Social platform Meebo has announced their acquisition by Google. The deal, reportedly worth $100 million, is designed to help Google attract and keep users active within their social network, Google+.
Meebo started out as an instant messaging service, but expanded into social publisher tools. They work with advertisers and publishers to help them engage with users and stay connected for longer periods of time.
Founded in 2005, Meebo is based in Mountain View, California, and has an audience of about 100 million web users. They have since raised over $70 million in venture capital.
In their blog post acquisition announcement, Meebo wrote, “Together with Google, we’re super jazzed to roll up our sleeves and get cracking on even bigger and better ways to help users and website owners alike.”
Over 170 million people have created Google+ accounts and though there are no hard stats on usage, engagement is certainly lower than on rival site, Facebook. In January 2012, Google made Google+ account creation mandatory when users sign up for other services such as YouTube or GMail.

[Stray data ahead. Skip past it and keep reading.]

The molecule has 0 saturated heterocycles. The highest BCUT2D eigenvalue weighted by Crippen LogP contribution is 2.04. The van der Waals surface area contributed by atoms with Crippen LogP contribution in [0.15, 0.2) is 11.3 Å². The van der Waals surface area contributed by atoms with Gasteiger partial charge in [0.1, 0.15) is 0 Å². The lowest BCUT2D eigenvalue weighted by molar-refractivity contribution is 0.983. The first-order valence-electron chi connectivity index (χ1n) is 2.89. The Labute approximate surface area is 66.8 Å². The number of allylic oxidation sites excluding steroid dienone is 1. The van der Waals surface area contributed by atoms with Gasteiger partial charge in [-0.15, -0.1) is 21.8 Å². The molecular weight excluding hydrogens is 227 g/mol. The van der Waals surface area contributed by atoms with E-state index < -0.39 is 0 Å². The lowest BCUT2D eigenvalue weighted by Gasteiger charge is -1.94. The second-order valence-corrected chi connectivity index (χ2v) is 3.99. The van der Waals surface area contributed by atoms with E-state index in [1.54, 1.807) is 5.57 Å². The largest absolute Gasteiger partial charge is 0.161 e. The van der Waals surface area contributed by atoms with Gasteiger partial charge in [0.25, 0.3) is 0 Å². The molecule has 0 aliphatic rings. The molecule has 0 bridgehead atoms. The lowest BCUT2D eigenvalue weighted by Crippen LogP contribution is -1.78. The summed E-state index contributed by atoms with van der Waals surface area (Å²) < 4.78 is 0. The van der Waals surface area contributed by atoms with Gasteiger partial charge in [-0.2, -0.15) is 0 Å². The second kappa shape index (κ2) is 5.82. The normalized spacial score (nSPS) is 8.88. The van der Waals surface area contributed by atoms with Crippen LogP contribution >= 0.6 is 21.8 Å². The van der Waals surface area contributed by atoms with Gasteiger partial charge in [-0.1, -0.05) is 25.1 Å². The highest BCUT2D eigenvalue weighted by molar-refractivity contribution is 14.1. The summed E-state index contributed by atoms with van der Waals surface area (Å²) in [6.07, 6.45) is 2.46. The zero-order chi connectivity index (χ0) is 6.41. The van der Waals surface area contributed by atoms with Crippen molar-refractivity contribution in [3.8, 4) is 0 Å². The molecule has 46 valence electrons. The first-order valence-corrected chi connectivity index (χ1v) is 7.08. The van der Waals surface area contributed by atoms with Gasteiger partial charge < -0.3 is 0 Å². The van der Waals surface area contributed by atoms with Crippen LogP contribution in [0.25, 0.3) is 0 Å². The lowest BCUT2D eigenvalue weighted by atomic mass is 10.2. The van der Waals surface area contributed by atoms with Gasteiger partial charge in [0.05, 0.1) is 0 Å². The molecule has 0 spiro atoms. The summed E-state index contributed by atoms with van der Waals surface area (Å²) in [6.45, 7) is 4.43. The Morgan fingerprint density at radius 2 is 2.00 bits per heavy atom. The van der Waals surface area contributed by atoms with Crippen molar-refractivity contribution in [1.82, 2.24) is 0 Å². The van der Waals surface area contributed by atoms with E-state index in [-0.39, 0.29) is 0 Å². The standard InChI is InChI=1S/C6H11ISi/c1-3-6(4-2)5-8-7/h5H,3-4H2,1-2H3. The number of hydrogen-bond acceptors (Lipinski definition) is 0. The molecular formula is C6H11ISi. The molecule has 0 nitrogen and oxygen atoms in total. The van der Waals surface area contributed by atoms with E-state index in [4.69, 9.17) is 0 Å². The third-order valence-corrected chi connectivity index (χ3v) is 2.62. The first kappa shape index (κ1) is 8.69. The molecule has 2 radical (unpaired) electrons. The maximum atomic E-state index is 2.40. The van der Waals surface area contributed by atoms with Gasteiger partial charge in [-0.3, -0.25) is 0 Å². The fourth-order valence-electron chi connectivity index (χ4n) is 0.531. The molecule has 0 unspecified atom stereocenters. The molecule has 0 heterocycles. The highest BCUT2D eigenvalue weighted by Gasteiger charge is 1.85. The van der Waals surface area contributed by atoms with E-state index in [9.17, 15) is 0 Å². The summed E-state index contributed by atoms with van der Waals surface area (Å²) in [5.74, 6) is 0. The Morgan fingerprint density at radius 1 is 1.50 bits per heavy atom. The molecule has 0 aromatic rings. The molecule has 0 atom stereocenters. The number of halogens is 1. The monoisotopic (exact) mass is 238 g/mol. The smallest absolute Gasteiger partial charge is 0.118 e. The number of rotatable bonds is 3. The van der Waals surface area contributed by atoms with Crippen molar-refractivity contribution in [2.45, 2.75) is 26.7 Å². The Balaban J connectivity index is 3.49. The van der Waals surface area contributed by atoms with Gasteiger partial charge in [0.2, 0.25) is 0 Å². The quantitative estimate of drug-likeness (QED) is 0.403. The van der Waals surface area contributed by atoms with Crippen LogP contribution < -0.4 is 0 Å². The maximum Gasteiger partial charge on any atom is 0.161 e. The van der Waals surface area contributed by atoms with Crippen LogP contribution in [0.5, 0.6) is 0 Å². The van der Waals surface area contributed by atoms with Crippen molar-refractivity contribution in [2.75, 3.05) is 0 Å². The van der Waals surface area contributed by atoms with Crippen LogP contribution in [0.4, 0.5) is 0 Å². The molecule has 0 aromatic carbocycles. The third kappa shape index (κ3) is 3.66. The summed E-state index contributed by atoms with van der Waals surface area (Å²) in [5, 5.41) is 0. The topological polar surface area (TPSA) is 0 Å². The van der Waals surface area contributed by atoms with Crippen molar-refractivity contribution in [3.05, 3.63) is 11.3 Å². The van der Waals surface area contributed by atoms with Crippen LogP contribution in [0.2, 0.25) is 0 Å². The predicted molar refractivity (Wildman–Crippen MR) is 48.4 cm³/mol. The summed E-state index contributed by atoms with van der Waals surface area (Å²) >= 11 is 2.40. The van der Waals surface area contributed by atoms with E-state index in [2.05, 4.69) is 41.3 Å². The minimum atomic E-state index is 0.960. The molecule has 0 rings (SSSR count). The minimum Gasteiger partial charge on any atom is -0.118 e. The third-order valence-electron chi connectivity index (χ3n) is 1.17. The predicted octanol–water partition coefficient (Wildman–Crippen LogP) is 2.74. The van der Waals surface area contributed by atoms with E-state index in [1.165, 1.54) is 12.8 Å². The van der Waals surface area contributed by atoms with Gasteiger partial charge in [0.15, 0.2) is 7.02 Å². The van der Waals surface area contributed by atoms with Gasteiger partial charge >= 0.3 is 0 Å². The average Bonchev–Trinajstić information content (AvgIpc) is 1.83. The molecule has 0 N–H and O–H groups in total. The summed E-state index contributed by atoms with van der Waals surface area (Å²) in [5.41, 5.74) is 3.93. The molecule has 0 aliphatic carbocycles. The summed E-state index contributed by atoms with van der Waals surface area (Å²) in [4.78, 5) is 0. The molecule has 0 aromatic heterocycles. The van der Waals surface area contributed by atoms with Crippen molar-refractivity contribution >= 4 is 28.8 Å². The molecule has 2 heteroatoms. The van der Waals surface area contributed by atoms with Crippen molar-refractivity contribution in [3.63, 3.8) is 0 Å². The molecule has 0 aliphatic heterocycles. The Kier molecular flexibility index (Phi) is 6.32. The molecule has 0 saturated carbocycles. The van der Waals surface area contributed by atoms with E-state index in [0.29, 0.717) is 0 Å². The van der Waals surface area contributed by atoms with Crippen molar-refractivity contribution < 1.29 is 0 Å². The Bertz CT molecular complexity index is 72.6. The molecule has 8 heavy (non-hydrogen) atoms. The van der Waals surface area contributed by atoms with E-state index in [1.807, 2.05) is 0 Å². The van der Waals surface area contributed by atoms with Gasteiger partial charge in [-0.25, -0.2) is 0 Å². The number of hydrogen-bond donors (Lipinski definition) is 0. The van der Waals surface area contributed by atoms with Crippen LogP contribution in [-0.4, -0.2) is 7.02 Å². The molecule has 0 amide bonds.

‘‘We are always looking for better ways to help users share content and connect with others across the Web, just as they do in real life,’’ Google said in a statement. ‘‘With the Meebo team’s expertise in social publisher tools, we believe they will be a great fit with the Google Plus team.’’
Social networking is expected to continue to grow throughout 2012; eMarketer predicts a 19.2 percent increase in the number of social network users over 2011, to 1.43 billion people. Pew Internet recently reported that 65 percent of Internet users in the United States use social networking sites.
Since 2009, Google has purchased over 140 companies, to the tune of $16 billion. The largest by far was their $12.5 billion acquisition of Motorola Mobility Holdings.